Int. J. of Transitions and Innovation Systems   »   2016 Vol.5, No.3/4

 

 

Title: The effects of felt accountability and role ambiguity on organisational commitment: a replication of results analysing social network analysis

 

Authors: Jacob W. Breland; Mary Dana Laird; Sonya Bhakta; Kenneth Zantow

 

Addresses:
Department of Management and International Business, College of Business, University of Southern Mississippi, 730 East Beach Boulevard, Long Beach, MS 39560, USA
The University of Tulsa, Helmerich Hall, Room 301-D, 800 South Tucker Drive, Tulsa, OK 74104, USA
The University of Tulsa, Helmerich Hall, Room 301-D, 800 South Tucker Drive, Tulsa, OK 74104, USA
Department of Management and International Business, College of Business, University of Southern Mississippi, 730 East Beach Boulevard, Long Beach, MS 39560, USA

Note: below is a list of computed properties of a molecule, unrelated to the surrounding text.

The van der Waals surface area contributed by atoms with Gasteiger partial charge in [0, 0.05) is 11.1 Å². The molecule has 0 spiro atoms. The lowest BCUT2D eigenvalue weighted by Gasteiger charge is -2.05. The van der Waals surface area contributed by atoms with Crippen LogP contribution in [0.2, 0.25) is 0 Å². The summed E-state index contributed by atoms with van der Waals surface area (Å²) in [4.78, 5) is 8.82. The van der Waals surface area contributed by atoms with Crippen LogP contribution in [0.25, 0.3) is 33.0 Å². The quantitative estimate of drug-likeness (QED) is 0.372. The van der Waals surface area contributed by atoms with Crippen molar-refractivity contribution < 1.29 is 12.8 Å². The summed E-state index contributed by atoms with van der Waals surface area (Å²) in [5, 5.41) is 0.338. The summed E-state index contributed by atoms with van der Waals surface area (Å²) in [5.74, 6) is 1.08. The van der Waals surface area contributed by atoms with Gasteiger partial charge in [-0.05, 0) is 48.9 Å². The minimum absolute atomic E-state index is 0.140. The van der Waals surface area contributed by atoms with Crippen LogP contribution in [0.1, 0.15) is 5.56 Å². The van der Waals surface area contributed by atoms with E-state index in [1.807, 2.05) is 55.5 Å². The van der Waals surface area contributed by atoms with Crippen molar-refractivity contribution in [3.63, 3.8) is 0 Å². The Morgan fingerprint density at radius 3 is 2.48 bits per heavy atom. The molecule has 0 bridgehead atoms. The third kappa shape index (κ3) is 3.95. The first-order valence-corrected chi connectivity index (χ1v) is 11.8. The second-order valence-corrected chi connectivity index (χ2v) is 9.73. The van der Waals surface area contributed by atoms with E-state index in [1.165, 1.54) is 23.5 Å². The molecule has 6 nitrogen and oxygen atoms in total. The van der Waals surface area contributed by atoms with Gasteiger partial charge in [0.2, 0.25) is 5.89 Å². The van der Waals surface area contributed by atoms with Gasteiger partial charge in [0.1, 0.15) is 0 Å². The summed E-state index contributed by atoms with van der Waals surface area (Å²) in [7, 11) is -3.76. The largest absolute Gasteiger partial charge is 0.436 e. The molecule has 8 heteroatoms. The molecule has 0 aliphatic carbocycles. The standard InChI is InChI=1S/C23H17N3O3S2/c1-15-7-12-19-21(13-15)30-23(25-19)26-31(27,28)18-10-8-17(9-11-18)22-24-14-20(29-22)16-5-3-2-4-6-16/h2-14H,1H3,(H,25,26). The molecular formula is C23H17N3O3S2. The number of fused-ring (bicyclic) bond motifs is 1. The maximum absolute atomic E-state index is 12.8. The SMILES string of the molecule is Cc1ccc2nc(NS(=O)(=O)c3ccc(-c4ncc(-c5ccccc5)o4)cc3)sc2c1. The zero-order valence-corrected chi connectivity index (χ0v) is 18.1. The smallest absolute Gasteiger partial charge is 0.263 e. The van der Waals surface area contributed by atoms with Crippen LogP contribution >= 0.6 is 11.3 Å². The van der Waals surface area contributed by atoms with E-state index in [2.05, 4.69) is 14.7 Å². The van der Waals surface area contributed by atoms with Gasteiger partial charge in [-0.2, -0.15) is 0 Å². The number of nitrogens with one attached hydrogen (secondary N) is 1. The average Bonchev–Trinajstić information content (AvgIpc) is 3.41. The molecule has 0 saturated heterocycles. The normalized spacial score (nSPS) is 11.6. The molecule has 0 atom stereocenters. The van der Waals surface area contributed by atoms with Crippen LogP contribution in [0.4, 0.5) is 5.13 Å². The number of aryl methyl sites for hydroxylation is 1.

Abstract: Using the conflict theory of decision making (Janis and Mann, 1977) as a theoretical foundation, we examined the moderating effects of role ambiguity on the felt accountability-organisational commitment relationship. Data from a the USA healthcare provider indicated that clear role expectations ameliorate the strain reactions caused by felt accountability on continuance commitment, but not on affective commitment. In particular, as felt accountability increased, employees who perceived low levels of role ambiguity experienced more continuance commitment, but those with high role ambiguity perceptions experienced less continuance commitment. By measuring felt accountability with a roster (i.e., social network analysis) and an established scale, we were able to replicate our results, thus lending credence to our findings and providing a new measurement approach for an important organisational stressor.

 

Keywords: felt accountability; role ambiguity; organisational commitment; social network analysis.

 

DOI: 10.1504/IJTIS.2016.10004448

 

Int. J. of Transitions and Innovation Systems, 2016 Vol.5, No.3/4, pp.231 - 253

 

Submission date: 01 Mar 2016
Date of acceptance: 13 Aug 2016
Available online: 10 Apr 2017

 

 

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